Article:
I wonder how my great-grandparents feel.  

I can’t help but think that my great-grandparents would have wanted to teach me the Native ways. They would want me to be proud of my heritage. 
But my heritage has been stolen. Stolen by laws, stolen by White man's attitudes, and stolen by poverty, and stolen by fear. I know that my Native ancestors are from the New Mexico area. I do not know which tribe or pueblo they were from.
My soul longs for my ancestors. My soul longs for the songs, the dances, the worldview, and the wisdom that my great-grandparents would have given me. Their blood flows through my veins.

Monday, October 15, 2018


Sometimes our heritage has parts
That were kept secret,
Or minimally mentioned,
Or not taught to us,
And not celebrated.
And sometimes we discover
Those parts were kept secret
To protect us from harm.
How then can we can we know
What our souls long for?
How then can we be proud
Of that part of ourselves?
How then can we really be whole?

Saturday, September 22, 2018

Bixby Park Tunnel

When I was a boy,   
Nearly seven decades ago, 
I walked two miles 
To the beach 
All by myself. 
I walked down 
Junipero Avenue. 
I rolled my eyes 
Knowing how the locals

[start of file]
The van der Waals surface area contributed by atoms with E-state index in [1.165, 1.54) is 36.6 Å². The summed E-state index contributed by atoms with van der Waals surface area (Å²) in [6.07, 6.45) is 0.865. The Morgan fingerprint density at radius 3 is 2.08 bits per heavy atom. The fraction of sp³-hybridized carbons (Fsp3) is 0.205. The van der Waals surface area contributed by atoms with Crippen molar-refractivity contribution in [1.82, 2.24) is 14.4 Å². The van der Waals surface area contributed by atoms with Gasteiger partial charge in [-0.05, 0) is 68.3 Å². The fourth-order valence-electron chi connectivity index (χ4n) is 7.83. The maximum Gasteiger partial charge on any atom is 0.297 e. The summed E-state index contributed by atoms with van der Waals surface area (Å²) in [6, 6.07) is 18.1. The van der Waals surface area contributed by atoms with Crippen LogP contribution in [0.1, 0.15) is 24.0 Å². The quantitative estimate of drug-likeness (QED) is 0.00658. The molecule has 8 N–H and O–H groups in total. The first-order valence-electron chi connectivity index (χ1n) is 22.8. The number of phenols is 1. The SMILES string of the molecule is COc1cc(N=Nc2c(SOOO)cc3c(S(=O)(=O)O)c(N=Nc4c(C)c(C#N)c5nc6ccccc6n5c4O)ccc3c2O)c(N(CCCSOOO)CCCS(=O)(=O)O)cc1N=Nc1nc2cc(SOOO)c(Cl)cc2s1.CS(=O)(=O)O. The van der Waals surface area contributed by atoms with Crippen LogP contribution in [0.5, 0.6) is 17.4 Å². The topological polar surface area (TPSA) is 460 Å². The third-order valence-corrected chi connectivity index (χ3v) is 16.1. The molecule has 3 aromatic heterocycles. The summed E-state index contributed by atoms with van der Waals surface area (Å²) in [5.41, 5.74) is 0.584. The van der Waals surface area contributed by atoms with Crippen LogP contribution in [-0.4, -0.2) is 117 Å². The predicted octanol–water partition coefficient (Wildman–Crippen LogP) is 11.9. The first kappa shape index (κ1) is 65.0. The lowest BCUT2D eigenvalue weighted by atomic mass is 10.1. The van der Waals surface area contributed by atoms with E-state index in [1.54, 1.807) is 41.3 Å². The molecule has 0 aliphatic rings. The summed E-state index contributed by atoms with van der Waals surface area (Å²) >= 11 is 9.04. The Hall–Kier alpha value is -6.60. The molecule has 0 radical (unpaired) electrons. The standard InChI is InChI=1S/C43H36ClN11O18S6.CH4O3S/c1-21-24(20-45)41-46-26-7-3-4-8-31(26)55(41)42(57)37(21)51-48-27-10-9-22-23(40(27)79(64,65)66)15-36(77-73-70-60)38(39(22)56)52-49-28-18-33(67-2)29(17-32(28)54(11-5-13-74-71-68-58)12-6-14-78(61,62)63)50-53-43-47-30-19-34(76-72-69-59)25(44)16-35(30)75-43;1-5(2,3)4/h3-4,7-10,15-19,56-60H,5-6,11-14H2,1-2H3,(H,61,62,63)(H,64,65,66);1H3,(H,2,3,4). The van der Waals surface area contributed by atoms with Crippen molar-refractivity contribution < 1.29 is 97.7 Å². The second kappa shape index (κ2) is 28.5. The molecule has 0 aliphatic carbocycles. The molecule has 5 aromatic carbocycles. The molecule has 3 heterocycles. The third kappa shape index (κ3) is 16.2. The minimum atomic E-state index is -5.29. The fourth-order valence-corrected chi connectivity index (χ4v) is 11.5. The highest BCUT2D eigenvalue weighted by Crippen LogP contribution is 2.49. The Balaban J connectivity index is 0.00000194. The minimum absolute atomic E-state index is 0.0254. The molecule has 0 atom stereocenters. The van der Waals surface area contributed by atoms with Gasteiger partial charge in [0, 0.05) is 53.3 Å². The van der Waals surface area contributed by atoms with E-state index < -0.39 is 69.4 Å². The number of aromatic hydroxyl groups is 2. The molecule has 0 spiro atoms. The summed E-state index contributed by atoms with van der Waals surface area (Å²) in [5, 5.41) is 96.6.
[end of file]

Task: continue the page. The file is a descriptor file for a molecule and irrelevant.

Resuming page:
Mispronounce it as 
One a pair oh. 
I’d cross Anaheim Street
And read the Cabart Theater Marquee
Looking for a pair of movies
I’d like to see.
I continued on
Passing by the California Bungalow houses
On my Independent Press Telegram
Paper route.
I’d watched the cars whizzing by
As I’d wait for the light on 7th Street.
I’d pass Doctor Logan Jackon’s house,
Glad that I didn’t need to get a shot.
I crossed Broadway 
To the Park Pantry restaurant,
And hoped that someday 
I could afford to eat there.
I'd stroll through Bixby Park 
Scanning, Searching, and hunting  
For any friends who might 
Want to play at the beach. 
When there were, 
And when there weren't, 
I'd cross the park 
From one corner 
To the corner 
Of Cherry and Ocean.  
I'd descend the stairs 
Into the Bixby Park tunnel 
That went under  
Ocean Boulevard 
To the beach.  
I always found friends
Some I knew
Some I’d just met.
We'd play at the shore
And play tag with the waves.
Some kids had skim boards
Some had floats.
We’d play all day.
When we got hungry
We pull out the bologna sandwich
That we’d made at home.
Our teeth crunched the sand  
That the wind always,
Always, always blew
Onto our sandwiches.
When it was time to go home
I'd go into the tunnel